Tuesday, February 22, 2005

Prevailing Doctrinal Assumptions, Part III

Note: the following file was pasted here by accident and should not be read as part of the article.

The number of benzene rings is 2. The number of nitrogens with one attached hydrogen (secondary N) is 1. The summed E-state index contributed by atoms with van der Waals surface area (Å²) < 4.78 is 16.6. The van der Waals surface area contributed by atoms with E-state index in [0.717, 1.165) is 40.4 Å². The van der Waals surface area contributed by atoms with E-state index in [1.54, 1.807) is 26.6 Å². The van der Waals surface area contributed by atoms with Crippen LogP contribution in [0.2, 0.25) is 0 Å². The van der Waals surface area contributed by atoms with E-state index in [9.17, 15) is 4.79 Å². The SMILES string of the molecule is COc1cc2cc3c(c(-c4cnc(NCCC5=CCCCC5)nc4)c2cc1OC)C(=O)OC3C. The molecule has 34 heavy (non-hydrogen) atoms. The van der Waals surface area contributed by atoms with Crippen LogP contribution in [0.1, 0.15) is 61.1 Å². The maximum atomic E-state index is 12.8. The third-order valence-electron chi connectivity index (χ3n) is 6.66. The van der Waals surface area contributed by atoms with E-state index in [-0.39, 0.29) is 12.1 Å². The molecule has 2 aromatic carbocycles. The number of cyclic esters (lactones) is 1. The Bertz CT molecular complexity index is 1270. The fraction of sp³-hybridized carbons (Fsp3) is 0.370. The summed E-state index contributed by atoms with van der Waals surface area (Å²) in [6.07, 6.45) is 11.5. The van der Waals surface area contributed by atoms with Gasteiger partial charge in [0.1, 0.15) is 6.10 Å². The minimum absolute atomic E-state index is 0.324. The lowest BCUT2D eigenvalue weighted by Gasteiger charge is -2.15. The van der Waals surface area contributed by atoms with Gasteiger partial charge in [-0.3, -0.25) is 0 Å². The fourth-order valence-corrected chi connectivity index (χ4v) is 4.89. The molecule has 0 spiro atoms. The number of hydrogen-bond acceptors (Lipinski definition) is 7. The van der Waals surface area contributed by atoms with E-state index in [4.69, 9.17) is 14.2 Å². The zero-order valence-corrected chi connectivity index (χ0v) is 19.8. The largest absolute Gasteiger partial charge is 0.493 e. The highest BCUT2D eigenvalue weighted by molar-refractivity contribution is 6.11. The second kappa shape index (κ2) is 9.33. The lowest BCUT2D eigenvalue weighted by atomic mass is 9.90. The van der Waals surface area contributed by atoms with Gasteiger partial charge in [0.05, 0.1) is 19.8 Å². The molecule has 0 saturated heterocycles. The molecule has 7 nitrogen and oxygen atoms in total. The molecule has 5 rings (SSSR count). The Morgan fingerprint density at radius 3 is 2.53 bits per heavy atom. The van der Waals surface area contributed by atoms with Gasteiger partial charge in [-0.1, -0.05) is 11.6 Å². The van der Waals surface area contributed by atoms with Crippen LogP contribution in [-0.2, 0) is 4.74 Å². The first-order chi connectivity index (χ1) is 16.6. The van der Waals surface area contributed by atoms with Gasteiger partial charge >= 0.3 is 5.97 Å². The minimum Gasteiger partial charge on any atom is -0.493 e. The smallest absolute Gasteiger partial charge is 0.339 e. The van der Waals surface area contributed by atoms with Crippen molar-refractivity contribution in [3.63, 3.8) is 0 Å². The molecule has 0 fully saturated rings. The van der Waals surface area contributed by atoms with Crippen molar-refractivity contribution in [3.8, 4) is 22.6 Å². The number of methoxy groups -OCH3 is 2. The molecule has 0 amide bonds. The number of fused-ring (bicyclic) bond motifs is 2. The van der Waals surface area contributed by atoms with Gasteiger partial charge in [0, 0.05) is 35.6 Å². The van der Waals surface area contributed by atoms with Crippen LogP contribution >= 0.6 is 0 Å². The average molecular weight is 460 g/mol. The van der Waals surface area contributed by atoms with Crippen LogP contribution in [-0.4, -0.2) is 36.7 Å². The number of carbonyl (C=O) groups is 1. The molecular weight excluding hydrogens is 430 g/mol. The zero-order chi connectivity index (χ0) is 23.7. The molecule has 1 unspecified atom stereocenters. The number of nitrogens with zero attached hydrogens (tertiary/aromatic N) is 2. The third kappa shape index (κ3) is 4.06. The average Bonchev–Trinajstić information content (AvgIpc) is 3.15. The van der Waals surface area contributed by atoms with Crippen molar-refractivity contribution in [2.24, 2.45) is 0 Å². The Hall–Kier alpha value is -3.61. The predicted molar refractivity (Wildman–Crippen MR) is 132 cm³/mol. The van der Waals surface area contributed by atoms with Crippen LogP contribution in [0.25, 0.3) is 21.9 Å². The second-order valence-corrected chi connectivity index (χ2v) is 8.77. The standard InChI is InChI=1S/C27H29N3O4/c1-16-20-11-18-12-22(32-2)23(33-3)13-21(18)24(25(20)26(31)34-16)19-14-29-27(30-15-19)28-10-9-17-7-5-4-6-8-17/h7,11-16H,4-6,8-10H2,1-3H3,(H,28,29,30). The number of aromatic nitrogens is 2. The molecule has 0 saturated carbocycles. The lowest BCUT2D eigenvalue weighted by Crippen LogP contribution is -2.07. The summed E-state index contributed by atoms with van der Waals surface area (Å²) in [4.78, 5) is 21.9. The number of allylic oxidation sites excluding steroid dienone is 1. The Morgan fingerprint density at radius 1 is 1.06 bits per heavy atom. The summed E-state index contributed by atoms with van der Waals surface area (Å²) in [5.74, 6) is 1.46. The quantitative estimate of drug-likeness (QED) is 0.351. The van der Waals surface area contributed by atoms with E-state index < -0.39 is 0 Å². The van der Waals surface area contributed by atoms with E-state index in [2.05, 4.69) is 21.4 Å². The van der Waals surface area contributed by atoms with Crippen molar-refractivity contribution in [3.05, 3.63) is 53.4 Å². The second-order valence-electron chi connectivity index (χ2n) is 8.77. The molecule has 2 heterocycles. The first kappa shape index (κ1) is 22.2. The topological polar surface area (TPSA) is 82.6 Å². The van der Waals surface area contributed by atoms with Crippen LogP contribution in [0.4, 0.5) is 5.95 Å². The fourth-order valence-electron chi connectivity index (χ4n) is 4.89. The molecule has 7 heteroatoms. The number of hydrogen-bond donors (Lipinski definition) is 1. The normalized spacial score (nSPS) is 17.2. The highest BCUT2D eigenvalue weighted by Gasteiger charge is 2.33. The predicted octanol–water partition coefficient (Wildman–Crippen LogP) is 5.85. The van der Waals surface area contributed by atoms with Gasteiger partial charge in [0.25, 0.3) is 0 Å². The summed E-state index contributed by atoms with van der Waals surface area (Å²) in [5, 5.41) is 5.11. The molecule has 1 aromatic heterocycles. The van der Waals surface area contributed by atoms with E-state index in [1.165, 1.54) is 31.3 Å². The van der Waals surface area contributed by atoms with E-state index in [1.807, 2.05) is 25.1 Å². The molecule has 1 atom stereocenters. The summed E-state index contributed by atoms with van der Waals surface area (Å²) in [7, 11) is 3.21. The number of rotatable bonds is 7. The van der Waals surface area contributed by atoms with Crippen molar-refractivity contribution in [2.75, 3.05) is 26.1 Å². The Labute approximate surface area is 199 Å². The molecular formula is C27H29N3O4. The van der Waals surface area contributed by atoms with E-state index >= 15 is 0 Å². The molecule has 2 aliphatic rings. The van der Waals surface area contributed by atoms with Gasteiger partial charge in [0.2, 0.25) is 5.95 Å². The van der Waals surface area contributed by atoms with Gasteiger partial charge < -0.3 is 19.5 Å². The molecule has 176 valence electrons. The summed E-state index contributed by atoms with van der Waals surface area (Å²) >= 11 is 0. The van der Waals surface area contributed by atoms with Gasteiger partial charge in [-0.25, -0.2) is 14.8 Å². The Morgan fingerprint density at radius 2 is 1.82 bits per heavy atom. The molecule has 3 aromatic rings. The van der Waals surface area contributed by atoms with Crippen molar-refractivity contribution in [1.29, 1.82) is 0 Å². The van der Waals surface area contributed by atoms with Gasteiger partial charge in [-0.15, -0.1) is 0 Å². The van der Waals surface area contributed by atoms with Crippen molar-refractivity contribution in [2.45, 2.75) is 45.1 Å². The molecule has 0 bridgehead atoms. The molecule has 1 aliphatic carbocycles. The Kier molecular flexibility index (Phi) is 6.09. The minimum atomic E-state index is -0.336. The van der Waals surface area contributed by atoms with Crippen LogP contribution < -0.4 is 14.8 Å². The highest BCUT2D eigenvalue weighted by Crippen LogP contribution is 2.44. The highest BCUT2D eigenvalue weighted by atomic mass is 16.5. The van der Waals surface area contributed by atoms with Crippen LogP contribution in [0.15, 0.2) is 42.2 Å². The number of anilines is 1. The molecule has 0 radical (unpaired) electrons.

I don't like to resurrect old news, but after the Bush-Kerry debates (not to mention Bush-Gore, Clinton-Dole, etc. etc.), the responses of the intellectuals and commentators was interesting. The perception of who won the debate was almost exclusively along partisan lines. It made the debates as worthless as "filing press releases verbally" (to paraphrase Something Awful).How would one judge a debate? One conceivable way to do it would be to put aside one's partisan outlook and evaluate the reasoning offered by both sides, seeing what issues were responded to, what issues were conceded, and who explained their position better. In that sense, I think even a Republican could agree that Kerry-Edwards ran circles around Bush-Cheney. (Admittedly, Cheney was going on easy on Edwards because his intent was to prove he was a good guy, not a good politico). Even the Republican election talking head they interviewed admitted that "not even the best trial lawyer in the country could defend John Kerry's record" (translation: Cheney lost except on the narrow issues of Kerry's personality issues). One would take notes with columns for each constructive or rebuttal. We called it flowing in debate, and it was assumed to be the only way to sensibly adjudicate issues.This may be why, in a world where ballots are actually counted instead of selectively allowed thanks to the patronage games of partisan election officials, Kerry and Edwards won.


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